Plants activate defence responses to protect themselves against microbial pathogens and herbivorous insects. However, induction of defences comes at a price, as the associated allocation costs, autotoxicity costs and ecological costs form fitness penalties. Upon pathogen or insect attack, resources are allocated to defences instead of to plant growth and reproduction, while above- and below-ground interactions with beneficial organisms may also be disturbed. The phytohormones salicylic acid and jasmonic acid are major players in the regulation of induced defences and their associated fitness costs. Hormone-controlled signalling pathways cross-communicate, providing the plant with a finely tuned defence regulatory system that can contribute to a reduction of fitness costs by repressing ineffective defences. However, this sophisticated regulatory system causes ecological costs, because activated resistance to one organism can suppress resistance to another. Moreover, the system can be hijacked by invading organisms that manipulate it for their own benefit. Priming for enhanced defence emerged as a defence mechanism with limited fitness costs. Because priming results in a faster and stronger activation of defence only after pathogen or insect attack, the limited costs of the primed state are often outweighed by the benefits in environments with pathogen or herbivore pressure. The balance between protection and fitness is crucial for a plant's success and is therefore of great interest for plant breeders and farmers. By combining molecular knowledge and ecological relevance of defence mechanisms, one can gain fundamental insight into how and why plants integrate different immune signals to cope with their natural multitrophic environment in a cost-effective manner.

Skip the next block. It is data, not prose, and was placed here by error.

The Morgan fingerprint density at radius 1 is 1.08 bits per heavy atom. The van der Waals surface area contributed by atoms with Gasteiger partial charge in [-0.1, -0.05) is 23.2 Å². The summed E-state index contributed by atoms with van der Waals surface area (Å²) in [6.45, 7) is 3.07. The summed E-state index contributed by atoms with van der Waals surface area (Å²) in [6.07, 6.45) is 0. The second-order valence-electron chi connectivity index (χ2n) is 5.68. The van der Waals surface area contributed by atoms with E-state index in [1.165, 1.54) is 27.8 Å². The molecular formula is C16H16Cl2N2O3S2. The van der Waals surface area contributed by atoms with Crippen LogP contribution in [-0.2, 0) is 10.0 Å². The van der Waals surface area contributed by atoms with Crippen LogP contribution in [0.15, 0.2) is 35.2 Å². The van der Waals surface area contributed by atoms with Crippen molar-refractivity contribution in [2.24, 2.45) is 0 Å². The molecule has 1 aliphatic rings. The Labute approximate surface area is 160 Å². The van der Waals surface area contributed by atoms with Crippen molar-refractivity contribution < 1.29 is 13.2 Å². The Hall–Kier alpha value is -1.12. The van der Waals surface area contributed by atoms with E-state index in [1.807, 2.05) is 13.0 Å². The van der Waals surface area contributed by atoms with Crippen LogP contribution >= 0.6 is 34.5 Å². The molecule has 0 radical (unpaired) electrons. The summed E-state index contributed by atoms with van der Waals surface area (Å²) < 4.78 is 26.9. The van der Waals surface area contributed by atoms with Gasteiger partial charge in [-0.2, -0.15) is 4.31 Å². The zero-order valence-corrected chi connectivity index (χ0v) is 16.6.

During their lifetime, plants encounter innumerable attackers, including microbial pathogens and herbivorous insects that try to retrieve nutrients from the plant. Plants can ward off the majority of these attackers for which they rely on preformed defences and activation of their innate immune system. Preformed plant defences include physical barriers such as thick cuticles, rigid cell walls, thorns, needles and trichomes, and chemical weapons such as toxic or repellent compounds (Osbourn, 1996). In a second line of defence, inducible defences can be activated when pattern recognition receptors of plants recognize general features of microbial pathogens, such as flagellin, lipopolysaccharides, peptidoglycan, β-glucans and chitin, referred to as pathogen- or microbe-associated molecular patterns (PAMPs or MAMPs; Jones & Dangl, 2006; Pel & Pieterse, 2013). Similarly, recognition of so-called damage-associated molecular patterns (DAMPs), such as galacturonides, systemins and AtPep1, which are endogenous elicitors that accumulate as a result of enzymatic degradation of plant cell walls or proteins upon attack by pathogens or insects, leads to activation of defences (Fig. 1; Lotze et al., 2007; Boller & Felix, 2009; Heil, 2009; Ferrari et al., 2013). Other defence-inducing compounds are the herbivore-associated molecular patterns (HAMPs), such as fatty acid–amino acid conjugates (FACs) from oral secretions (Felton & Tumlinson, 2008; Mithöfer & Boland, 2008) and effectors of pathogens that are produced to suppress immune responses but that the plants, under evolutionary pressure, have learned to recognize (Jones & Dangl, 2006).